It likely invokes a state of calmness and tranquility to induce sparkles of delight and pensiveness…
Antonín Dvořák’s Humoresque No. 7 in G-flat major is often heard as a popular violin miniature or encore piece. I remember the very first time I listened to it was from a 10”-vinyl disc (comprising violin gems) that brother YH bought during his high school years when I was in grade school. This simple and pleasant melody immediately struck my heartstrings. Since then I had been imagining taking up the violin some day so that I could play it. As an adult, I finally learned the Shin’ichi Suzuki simplified arrangement
but played it, as expected, without conveying humor.
Humoresques are fanciful romantic pieces that depict a humorous mood. Dvořák originally wrote eight of them in 1894 as a cycle of piano ditties, which were published as his opus 101
The popular tune arranged for the violin is the seventh designated poco lento e grazioso–a little slow and gracious
Fritz Kreisler popularized it further with his own fancy arrangement and played it with much sentiment [http://www.youtube.com/watch?v=UiiAUECbIaw]. Hilary Hahn, the young American violinist, however, admires Mischa Elman’s rendition
[http://www.youtube.com/watch?v=31uJT2IKsR0&feature=related]. Elman played it methodically and slowly with such a precision that exemplified the even bowing division technique, yet adding colors to it. On the other hand, the violin virtuoso Maxim Vengerov interprets it speedily like a child skipping rope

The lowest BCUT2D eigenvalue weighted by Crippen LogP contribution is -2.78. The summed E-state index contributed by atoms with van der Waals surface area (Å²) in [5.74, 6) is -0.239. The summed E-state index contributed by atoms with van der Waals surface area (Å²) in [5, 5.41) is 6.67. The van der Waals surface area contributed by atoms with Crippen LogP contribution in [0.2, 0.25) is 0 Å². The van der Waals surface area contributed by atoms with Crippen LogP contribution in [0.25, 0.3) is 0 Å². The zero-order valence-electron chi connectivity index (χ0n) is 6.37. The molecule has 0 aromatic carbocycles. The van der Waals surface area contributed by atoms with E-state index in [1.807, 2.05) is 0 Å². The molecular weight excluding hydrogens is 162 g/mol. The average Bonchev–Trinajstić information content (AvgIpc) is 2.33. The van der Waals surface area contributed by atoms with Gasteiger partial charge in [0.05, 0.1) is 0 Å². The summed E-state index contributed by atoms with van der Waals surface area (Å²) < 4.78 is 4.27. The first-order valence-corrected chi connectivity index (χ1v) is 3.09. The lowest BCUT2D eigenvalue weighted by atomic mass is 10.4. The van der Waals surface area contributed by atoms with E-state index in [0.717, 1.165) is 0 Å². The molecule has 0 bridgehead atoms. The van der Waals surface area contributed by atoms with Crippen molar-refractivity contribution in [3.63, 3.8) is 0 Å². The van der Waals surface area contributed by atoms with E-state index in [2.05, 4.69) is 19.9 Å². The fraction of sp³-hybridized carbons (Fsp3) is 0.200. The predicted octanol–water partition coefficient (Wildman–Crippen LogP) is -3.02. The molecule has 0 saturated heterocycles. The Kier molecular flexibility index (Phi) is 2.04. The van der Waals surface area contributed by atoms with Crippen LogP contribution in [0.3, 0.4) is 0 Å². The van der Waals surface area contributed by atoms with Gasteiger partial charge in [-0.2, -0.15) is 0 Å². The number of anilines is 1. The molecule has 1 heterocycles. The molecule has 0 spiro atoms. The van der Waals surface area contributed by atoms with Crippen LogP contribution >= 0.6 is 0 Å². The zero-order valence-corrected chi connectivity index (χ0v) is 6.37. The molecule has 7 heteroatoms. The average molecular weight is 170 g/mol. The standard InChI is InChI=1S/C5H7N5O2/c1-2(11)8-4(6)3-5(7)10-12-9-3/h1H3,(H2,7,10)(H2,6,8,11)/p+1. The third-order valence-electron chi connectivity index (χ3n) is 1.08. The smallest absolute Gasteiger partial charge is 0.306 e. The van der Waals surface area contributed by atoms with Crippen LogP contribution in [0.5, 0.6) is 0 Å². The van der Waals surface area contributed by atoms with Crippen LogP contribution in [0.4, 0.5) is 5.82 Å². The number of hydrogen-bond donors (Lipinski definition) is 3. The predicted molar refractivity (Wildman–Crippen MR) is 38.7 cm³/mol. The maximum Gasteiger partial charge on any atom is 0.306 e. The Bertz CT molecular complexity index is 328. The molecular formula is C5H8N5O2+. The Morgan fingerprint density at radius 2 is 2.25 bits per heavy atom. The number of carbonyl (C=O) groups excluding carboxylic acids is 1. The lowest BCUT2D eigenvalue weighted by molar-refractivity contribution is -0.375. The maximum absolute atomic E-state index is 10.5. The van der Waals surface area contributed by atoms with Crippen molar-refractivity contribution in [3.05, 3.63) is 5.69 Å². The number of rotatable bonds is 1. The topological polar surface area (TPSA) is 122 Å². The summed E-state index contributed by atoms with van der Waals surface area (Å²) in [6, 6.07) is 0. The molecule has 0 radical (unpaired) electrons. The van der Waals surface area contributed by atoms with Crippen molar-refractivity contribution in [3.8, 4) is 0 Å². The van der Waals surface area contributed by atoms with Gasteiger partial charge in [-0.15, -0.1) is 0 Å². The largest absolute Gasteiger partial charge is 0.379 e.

One of my teachers introduced me to yet another interpretation, one by Josef Hassid, who died tragically and prematurely. He recorded Kreisler’s version but played it with unique articulation and subdued melancholic passion
Dvořák’s Humoresque No. 7 has been transcribed for various instruments and ensembles. Even a song version was used as a joke on the Amtrak train and in a children’s animation. It is not surprising that its original piano version is unknown to or forgotten by some listeners, while its violin and piano versions remain in the popular repertoire. Many violinists, from the very young to the old, have played it. Listeners respond to it in more than a humorous mood as provoked by the artist’s interpretation and delivery. It likely invokes a state of calmness and tranquility to induce sparkles of delight and pensiveness. I recently came across a performance by Rachel Barton Pine, playing Maud Powell’s adaptation of Kreisler’s arrangement
[http://www.youtube.com/watch?v=O9AUhoQZOrw]. You may choose your favorite interpretation from all available versions.